A Chastened Communion: Modern Irish Poetry and Catholicism by Andrew J. Auge

By Andrew J. Auge

A Chastened Communion strains a brand new direction during the well-traversed box of contemporary Irish poetry by way of revealing how severe engagement with Catholicism shapes the trajectory of the poetic careers of Austin Clarke, Patrick Kavanagh, John Montague, Seamus Heaney, Eiléan Ní Chuilleanáin, Paul Durcan, and Paula Meehan.

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The speaker, leaving the church after confession, witnesses “a cage-bird,” released into the open air, attacked and torn to pieces by a group of sparrows. In this parabolic episode, an emblem of the young poet’s own entrapment within a sexually inhibited consciousness is destroyed by a sparrow, a traditional figure of sexual licentiousness. The fact that the killing of the bird is described in musical terms—“Plucked, roof-mired, all in mad bits. ” (CPC, 200)— provides a telling reminder of the confessional poet’s quest to render his own psychic turmoil into song.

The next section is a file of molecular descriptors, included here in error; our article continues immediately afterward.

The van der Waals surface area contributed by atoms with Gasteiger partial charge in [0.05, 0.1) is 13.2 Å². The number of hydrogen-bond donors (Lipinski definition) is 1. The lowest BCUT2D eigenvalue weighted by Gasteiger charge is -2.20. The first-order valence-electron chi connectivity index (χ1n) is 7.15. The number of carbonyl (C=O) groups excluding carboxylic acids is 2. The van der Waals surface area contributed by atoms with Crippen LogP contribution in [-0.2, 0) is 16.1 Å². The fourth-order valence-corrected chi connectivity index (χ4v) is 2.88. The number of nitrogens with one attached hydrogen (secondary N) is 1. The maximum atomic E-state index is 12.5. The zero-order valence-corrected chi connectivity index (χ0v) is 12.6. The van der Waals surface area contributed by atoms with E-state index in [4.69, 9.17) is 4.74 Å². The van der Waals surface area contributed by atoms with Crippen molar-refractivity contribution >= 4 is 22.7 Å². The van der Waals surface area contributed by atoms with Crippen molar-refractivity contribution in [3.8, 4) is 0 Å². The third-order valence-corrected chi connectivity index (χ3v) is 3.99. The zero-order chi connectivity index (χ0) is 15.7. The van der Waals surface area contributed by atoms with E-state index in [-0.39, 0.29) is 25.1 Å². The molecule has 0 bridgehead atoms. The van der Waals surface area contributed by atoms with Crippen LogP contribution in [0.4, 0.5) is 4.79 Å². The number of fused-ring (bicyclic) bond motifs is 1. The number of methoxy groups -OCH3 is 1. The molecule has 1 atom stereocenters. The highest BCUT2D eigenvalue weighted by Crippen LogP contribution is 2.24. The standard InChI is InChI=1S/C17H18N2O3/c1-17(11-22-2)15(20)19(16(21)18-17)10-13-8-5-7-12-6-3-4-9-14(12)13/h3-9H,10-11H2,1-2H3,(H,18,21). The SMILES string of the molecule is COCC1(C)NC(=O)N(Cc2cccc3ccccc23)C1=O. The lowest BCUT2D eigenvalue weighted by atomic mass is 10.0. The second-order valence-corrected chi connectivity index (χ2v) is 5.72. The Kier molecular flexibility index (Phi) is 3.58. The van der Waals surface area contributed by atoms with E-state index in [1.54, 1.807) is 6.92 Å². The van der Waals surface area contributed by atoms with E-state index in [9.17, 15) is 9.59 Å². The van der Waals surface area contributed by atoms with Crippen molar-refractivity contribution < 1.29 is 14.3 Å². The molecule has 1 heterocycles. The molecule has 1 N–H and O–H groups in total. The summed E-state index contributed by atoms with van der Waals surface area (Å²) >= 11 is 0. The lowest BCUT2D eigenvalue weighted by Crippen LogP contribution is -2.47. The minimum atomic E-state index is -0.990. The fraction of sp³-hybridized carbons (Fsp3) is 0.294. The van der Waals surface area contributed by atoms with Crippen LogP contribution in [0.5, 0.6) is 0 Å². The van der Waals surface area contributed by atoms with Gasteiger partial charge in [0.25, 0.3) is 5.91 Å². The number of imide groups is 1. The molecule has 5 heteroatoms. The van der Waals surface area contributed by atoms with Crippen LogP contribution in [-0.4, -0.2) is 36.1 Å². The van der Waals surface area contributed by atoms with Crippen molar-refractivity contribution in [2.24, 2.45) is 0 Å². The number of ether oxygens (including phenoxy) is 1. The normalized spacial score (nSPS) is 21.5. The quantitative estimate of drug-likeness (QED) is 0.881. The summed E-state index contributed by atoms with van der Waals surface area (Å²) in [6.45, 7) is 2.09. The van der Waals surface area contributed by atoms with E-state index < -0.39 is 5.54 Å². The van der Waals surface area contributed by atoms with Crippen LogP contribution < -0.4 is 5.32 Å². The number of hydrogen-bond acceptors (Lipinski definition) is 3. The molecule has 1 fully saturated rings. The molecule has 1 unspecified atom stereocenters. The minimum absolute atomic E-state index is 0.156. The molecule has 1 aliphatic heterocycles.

The fact that the killing of the bird is described in musical terms—“Plucked, roof-mired, all in mad bits. ” (CPC, 200)— provides a telling reminder of the confessional poet’s quest to render his own psychic turmoil into song. The difficult process of loosening the hold of a constrictive disciplinary regime over one’s psyche and poetry culminates in the final three stanzas. In the first of these, Clarke refuses the injunction to be true to the orthodox religious identity epitomized by his namesake, St.

It is only when his imagination is guided by unconscious forces, when an act of somnambulism brings him unexpectedly into the painting’s presence, that the fear it inspired suddenly dissolves. This episode, positioned at the outset of Clarke’s autobiography, serves as an apt synecdoche for a poetic career defined by the imagination’s co-optation by and resistance to the experience of panoptic surveillance institutionalized in the Catholic ritual of confession. Later in the memoir, it becomes apparent that Shakespeare’s portrait, with its seemingly omniscient gaze, is a surrogate for the actual agent of surveillance that imprinted itself upon the poet’s nascent consciousness.

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